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Initiatives and Links

UC Davis STS

 

The UC Davis ModLab is an experimental laboratory for media research and digital humanities. The lab is developing new tools and methods to address the challenges faced by scholars working at the intersection of the humanities, the sciences, the social sciences, and the arts. Focusing on new media technologies and processes of modification, the lab offers a dynamic and collaborative environment for postdisciplinary modes of research.

ModLab research programs include:

• Cultural studies of video games and media technologies
• Games and gamification as modes of humanities scholarship
• Off-the-shelf strategies for digital humanities scholarship
• Relations of ludic culture with surveillance and militarization
• Technocultural practices such as modding, hacking, and hactivism

 

UC Davis Digital Cultures 

Digital technologies have revolutionized the practice of everyday life, becoming an integral part of work, communication, politics, economics, artistic creativity, and personal identity. The study of digital culture is among the most vigorous areas of research in the humanities and social sciences today.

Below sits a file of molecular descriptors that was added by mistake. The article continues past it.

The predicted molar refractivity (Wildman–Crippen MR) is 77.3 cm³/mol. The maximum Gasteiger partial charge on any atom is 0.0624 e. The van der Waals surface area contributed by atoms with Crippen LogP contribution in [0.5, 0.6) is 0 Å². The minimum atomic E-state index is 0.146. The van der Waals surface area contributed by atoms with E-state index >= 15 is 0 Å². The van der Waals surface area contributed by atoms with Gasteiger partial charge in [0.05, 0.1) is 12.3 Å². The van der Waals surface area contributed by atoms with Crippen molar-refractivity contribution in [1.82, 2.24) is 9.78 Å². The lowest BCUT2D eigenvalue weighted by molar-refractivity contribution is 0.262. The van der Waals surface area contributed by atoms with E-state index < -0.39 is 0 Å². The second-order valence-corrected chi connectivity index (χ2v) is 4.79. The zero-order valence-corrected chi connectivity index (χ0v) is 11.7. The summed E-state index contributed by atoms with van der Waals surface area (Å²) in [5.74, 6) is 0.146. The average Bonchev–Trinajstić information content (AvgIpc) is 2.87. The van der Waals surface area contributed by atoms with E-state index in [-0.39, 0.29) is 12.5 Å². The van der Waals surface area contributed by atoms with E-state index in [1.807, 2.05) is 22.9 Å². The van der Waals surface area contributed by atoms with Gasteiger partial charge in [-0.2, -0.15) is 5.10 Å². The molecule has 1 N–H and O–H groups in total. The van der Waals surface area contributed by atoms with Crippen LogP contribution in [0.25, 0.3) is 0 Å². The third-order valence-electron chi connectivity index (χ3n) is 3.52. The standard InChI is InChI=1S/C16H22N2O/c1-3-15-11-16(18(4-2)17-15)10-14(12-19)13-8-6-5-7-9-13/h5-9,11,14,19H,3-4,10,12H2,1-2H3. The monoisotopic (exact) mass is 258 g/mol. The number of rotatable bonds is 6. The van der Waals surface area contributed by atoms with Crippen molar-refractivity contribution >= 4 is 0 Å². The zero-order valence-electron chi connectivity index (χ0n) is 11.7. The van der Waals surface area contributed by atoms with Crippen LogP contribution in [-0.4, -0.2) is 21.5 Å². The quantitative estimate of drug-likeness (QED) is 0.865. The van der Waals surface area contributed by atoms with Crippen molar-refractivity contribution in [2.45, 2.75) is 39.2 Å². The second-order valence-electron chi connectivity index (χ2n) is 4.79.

The Mellon Research Initiative in Digital Cultures is designed around innovative research practices that rearticulate the humanities, the social sciences, and the arts with respect to the technosciences. The initiative will convene students and faculty through a series of workshops, conferences, lectures, and media events. We will focus on some the biggest challenges posed by digital technologies today, addressing the politics of surveillance, data mining, gaming and interactive media, intellectual property regulations, the commons, and participatory culture.

 

The Sawyer Seminar questions whether the “trade-off between democracy and security” is the right framework for understanding new and complicated technologies, forms, mobilities, and subjectivities emerging at the intersections of surveillance and democracy in the 21st century.

Surveillance Democracies includes workshops, speaker events, and graduate-level courses that consider how different applications of surveillance technologies affect international democratic movements, international law, ethical and philosophical questions regarding individual privacy, anonymity, and modes of resistance.

 

 

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